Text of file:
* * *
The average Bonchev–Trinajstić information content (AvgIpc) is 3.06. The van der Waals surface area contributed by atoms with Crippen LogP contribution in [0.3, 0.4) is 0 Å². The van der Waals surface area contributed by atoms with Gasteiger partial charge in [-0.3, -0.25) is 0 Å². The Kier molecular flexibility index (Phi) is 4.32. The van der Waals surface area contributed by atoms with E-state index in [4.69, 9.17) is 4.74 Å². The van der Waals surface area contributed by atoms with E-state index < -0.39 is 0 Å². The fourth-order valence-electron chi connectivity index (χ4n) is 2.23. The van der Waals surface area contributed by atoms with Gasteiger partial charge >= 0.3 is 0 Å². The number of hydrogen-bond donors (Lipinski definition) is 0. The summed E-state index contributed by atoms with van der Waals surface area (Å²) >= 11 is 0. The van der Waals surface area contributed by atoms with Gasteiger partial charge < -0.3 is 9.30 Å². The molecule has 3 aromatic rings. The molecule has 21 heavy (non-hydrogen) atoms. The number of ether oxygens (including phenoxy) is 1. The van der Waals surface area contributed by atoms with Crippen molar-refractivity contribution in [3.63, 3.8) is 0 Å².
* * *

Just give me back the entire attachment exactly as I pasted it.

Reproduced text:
The average Bonchev–Trinajstić information content (AvgIpc) is 3.06. The van der Waals surface area contributed by atoms with Crippen LogP contribution in [0.3, 0.4) is 0 Å². The van der Waals surface area contributed by atoms with Gasteiger partial charge in [-0.3, -0.25) is 0 Å². The Kier molecular flexibility index (Phi) is 4.32. The van der Waals surface area contributed by atoms with E-state index in [4.69, 9.17) is 4.74 Å². The van der Waals surface area contributed by atoms with E-state index < -0.39 is 0 Å². The fourth-order valence-electron chi connectivity index (χ4n) is 2.23. The van der Waals surface area contributed by atoms with Gasteiger partial charge >= 0.3 is 0 Å². The number of hydrogen-bond donors (Lipinski definition) is 0. The summed E-state index contributed by atoms with van der Waals surface area (Å²) >= 11 is 0. The van der Waals surface area contributed by atoms with Gasteiger partial charge < -0.3 is 9.30 Å². The molecule has 3 aromatic rings. The molecule has 21 heavy (non-hydrogen) atoms. The number of ether oxygens (including phenoxy) is 1. The van der Waals surface area contributed by atoms with Crippen molar-refractivity contribution in [3.63, 3.8) is 0 Å².